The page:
Back in 2001, during Bill Holmes’ first pottery class, every other student in the room was making bowls. Holmes, however, was more ambitious. He’d brought in a photograph of a close friend and was determined to shape a likeness — a whole head.
“My teacher said, ‘I wouldn’t advise that, especially with someone specific,’” Holmes recalls. “He told me most people’s first attempt at a head isn’t even recognizable.”
Undeterred, Holmes, who was in his fifties at the time, followed his muse. At the end of class, the professor perused the completed three-dimensional portrait — and was satisfied. Says Holmes: “I think he was surprised that it actually looked like my friend.”
Until that point, Holmes had been an Air Force officer, a professor, and an engineer. Though he did some mechanical drawing in engineering school, “that was about the extent of my experience with art,” he says. But he maintains that his sculpting skills are a natural extension of his engineering stint.
“My brain works in three dimensions, and [sculpting] is similar to the engineering process because you’re conceptualizing, and taking steps to go from a plan to a final product,” explains Holmes, who owned a business that built instrumentation to reduce the energy consumption of industrial plants.
He took the discovery of his latent talent seriously, reading books on portrait sculpting, learning by trial and error. Just a year after that initial class, he completed a 3-D portrait of a friend who loved the piece so much he wanted it in bronze.
“So we took the [finished clay piece] to the foundry for them to cast the bronze,” Holmes says. “I told the owner that it was my first try. And he looked at me and said, ‘It’s really, really good.’”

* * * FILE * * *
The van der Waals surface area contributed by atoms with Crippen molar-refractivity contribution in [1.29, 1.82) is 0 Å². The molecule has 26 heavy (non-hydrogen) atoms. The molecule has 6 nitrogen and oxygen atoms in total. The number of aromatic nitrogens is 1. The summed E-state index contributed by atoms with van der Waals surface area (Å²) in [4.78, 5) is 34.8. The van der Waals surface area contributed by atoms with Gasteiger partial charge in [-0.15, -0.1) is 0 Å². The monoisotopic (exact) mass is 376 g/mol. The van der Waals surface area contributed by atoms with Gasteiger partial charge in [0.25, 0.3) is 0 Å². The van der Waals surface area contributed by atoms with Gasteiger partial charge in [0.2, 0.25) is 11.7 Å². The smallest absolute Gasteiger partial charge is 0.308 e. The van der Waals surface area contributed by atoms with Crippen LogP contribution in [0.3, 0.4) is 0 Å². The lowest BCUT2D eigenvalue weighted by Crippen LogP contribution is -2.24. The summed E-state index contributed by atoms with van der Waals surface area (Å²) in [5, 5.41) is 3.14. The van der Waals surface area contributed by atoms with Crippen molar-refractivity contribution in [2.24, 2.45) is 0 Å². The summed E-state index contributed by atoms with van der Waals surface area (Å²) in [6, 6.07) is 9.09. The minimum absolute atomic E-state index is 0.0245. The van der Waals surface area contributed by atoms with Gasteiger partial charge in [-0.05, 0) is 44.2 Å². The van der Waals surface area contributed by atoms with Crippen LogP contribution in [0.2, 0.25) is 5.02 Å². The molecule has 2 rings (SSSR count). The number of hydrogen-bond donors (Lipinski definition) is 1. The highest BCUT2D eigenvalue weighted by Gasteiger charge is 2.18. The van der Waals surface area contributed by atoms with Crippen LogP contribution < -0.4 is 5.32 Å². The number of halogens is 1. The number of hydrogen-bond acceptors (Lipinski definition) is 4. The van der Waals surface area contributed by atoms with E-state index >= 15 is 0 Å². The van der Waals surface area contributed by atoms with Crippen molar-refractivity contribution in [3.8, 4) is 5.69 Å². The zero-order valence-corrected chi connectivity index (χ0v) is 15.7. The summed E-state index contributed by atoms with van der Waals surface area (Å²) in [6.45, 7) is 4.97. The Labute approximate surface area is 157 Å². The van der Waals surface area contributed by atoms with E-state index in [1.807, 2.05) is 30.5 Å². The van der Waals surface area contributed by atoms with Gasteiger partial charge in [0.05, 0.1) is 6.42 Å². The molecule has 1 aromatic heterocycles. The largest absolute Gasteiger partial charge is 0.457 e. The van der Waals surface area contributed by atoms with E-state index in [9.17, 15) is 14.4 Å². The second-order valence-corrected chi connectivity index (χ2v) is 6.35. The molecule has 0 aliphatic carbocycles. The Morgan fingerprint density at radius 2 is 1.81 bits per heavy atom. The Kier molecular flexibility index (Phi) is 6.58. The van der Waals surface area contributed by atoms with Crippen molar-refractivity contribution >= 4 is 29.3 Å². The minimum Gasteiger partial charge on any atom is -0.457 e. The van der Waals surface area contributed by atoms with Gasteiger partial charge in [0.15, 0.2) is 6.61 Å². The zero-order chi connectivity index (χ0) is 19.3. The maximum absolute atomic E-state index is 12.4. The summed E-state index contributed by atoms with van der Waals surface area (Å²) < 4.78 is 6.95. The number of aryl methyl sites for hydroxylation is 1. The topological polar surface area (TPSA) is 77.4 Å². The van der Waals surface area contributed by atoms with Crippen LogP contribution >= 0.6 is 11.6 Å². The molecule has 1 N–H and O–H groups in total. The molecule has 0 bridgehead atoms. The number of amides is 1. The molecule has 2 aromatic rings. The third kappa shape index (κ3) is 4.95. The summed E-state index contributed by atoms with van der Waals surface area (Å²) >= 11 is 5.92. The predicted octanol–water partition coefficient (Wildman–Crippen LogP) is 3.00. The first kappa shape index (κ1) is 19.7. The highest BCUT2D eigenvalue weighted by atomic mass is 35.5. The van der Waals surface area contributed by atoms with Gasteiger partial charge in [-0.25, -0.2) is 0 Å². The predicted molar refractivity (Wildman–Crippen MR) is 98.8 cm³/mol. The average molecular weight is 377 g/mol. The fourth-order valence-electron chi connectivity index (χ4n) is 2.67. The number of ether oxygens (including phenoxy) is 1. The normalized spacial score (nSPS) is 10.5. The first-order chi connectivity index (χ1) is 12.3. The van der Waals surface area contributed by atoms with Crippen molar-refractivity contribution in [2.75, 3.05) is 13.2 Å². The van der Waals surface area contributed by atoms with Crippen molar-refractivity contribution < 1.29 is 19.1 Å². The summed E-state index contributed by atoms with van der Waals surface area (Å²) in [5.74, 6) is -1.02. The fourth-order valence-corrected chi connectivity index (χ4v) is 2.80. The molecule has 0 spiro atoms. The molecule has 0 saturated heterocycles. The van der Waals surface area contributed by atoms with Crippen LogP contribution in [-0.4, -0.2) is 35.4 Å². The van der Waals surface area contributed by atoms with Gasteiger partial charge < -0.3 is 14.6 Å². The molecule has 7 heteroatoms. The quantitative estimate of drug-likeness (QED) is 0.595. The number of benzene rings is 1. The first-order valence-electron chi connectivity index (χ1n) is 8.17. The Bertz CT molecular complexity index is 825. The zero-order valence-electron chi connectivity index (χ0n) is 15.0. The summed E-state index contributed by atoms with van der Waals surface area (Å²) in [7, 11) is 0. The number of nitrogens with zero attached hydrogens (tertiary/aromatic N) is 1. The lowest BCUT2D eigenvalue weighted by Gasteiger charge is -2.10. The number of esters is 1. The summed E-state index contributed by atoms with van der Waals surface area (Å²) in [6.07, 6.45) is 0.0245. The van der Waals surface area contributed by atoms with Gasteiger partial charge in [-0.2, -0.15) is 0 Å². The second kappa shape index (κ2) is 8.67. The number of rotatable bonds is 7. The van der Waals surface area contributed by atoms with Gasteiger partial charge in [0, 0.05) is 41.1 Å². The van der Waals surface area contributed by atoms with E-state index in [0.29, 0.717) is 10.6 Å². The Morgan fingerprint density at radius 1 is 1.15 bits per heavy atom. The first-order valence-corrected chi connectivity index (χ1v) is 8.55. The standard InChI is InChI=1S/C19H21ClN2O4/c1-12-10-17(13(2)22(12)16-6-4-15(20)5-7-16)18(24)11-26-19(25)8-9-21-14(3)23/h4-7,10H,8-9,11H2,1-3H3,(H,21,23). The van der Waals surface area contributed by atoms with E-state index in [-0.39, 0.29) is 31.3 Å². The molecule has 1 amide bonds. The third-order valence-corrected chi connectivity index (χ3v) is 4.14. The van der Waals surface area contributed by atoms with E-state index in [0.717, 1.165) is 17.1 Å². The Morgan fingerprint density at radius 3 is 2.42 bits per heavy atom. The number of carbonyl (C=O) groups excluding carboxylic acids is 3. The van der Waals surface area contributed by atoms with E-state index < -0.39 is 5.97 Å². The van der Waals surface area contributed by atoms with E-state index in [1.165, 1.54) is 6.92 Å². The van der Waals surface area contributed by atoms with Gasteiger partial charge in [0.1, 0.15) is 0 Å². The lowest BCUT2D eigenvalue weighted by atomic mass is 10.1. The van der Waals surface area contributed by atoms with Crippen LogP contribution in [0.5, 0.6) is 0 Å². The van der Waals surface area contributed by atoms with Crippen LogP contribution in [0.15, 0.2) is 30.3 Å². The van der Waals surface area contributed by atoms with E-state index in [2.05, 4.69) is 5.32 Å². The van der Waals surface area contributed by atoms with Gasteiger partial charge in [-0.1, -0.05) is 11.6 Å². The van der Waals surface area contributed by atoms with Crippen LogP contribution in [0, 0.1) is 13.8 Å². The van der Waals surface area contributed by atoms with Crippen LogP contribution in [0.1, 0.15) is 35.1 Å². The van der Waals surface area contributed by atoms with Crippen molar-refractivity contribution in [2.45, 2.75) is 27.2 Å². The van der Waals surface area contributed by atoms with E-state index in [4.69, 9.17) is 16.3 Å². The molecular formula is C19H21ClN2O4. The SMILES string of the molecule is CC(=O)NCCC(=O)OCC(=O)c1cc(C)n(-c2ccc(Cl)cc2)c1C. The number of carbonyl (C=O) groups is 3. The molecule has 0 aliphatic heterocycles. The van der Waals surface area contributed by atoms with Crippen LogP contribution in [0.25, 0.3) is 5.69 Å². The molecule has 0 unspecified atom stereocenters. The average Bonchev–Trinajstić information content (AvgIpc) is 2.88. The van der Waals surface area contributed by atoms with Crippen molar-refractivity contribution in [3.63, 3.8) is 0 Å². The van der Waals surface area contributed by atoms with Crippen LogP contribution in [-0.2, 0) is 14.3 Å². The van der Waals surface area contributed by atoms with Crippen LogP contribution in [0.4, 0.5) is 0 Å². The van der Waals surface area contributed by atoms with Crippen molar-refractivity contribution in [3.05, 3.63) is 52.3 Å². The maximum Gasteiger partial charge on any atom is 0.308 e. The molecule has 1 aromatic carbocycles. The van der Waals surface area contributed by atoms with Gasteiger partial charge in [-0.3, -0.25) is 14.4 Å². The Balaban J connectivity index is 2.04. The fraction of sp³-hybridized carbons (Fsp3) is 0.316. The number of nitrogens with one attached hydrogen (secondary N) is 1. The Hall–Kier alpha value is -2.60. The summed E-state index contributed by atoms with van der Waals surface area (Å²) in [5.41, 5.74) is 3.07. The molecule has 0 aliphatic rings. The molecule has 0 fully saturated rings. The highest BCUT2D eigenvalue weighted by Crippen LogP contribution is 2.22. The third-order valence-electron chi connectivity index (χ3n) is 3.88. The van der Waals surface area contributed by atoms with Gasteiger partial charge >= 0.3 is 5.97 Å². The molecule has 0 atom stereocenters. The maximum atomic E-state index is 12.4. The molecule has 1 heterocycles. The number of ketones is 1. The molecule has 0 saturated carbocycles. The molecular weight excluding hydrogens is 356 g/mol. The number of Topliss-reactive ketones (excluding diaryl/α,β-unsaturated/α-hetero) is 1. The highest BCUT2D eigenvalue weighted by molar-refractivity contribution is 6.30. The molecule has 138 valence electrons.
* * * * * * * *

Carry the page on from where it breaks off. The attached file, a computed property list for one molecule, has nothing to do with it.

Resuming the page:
Holmes has received similar high praise over the last 18 years, as he’s turned his hobby into a full-blown business. One of his mentors, a Prague sculptor named Olinka Broadfoot, told Holmes he possessed a “rare gift” for capturing emotion. “I’ll get into a zone and can feel the creative energy entering my body and exiting through my hands,” he says. “When I look at the resulting piece, it’s hard to believe that I made it.”
Holmes has completed commissioned work for, among others, former Indiana governor Edgar Whitcomb and former dean of Rose-Hulman Institute of Technology Herman Moench. He says his projects can take anywhere from three days to three years to complete, depending on whether or not a piece “pops from the beginning.” (Bruiser, his bulldog portrait, took around two months.)
Holmes and his wife moved to Western North Carolina after Hurricane Florence destroyed their house in New Bern last fall, and the sculptor is in the process of establishing himself as an artist in a region packed with them. While he’s still interested in taking on commissioned work, he’s also focused on making and selling more accessible outdoor sculpture with quirky, appealing faces, including garden stakes and weather vanes.
“When people see realistic faces, it can be moving,” he says. “People get emotional, and I love to watch their reactions.
“Luckily, they’ve been pretty favorable so far.”
Bill Holmes, Mars Hill. Holmes’ work is carried by Reems Creek Nursery (76 Monticello Road, Weaverville, 828-645-3937, reemscreek.com). For more information, see billholmessculpture.com or e-mail the artist at firstname.lastname@example.org.